[Upcoming Release] A Bad Girl's Book of Animals by Wong May

Preorders open on 13 February 2023.

A Bad Girl's Book of Animals

by Wong May

The original cover when first published in 1969. Stay tuned for the new cover!

About the book

This March, we are excited to reissue the debut book of poetry by 2022 Windham-Campbell Prize Winner Wong May, titled A Bad Girl’s Book of Animals, now with an enlightening and deeply personal foreword by Tse Hao Guang and a refreshed cover.

Wong May’s poems are concerned with the ultimate loneliness, the inarticulateness and the inability to communicate fully that are the marks of human life. “My poems,” says Wong May, “are about wordlessness rather than words. I feel that we must recognize our ultimate wordlessness.”

First published in the US in 1969, and reissued in Singapore 54 years later, A Bad Girl’s Book of Animals continues to astound, intrigue, and endure. 


"What is most impressive about Wong May’s poems is her mastery of the implicit, her marvelously effective elliptical style that nevertheless strikes sharp blows of beauty and clarity."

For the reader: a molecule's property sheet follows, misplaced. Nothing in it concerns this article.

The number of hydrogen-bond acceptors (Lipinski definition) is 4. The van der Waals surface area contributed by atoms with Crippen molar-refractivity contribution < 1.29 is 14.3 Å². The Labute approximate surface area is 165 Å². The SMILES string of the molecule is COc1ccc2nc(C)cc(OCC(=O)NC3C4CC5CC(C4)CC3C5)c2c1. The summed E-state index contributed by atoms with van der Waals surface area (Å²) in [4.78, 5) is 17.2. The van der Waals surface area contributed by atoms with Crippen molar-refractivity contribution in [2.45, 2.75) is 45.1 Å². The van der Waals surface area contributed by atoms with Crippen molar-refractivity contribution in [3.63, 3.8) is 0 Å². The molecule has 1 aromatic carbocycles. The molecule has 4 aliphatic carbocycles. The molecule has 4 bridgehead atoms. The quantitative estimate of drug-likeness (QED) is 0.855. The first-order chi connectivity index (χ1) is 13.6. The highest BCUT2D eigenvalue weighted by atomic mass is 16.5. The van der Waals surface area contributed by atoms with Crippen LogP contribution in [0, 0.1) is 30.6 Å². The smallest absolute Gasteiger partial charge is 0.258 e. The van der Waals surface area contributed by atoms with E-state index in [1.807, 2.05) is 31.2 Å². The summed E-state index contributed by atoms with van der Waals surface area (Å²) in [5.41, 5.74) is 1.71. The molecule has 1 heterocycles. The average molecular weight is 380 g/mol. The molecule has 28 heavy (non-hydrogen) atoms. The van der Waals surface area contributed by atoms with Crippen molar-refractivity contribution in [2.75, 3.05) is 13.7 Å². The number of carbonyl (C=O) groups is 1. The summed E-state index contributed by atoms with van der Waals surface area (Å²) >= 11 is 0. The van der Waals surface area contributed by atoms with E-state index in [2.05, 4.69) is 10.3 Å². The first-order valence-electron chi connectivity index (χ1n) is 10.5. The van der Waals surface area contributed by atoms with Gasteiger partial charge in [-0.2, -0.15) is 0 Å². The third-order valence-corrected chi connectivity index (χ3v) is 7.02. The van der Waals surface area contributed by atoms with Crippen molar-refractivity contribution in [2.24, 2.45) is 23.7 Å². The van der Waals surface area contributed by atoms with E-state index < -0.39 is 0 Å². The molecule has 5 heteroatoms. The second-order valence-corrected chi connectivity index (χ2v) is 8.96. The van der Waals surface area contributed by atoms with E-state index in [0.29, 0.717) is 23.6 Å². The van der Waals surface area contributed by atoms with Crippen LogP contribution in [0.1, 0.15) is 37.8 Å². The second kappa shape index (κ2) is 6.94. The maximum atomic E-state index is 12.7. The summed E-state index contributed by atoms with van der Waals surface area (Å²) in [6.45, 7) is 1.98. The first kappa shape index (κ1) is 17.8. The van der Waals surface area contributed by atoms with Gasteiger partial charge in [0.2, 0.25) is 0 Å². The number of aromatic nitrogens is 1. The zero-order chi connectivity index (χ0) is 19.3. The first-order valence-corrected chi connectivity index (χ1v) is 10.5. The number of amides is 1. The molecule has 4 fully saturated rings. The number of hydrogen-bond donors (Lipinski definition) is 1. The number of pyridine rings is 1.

–Harcourt, Brace & World (1969)


"I looked for the animals in A Bad Girl’s Book of Animals, eventually realizing that the poems are the animals. Vivid, evasive, brutally intelligent, and driven by the heat of instinct, the poems baffle, inviting readers to reflect on their unease."
–Jennifer Chang, New England Review


"Wong May’s startlingly original poetry gleams with wit; her delicate but acute irony balances its lucid seriousness with a fizzing verbal lightness."
–Windham Campbell Prize


"Wong May has been a ghost in Singapore’s poetic canon, and as writers and readers have dug more deeply into our literary history, we rediscovered Wong May, who was hitherto barely known, yet right there from the beginning."
–Daryl Lim Wei Jie, Asian Books Blog


"Reading Wong May's poems is really reading her, as a poet, as a person [...] this transnational poet who frustrates our very Singaporean desire to fit things into boxes and see things in binaries. She asserts this right to be an individual, to be opaque in a world that demands ease and access from women."

–Vanessa Chan, Arts Equator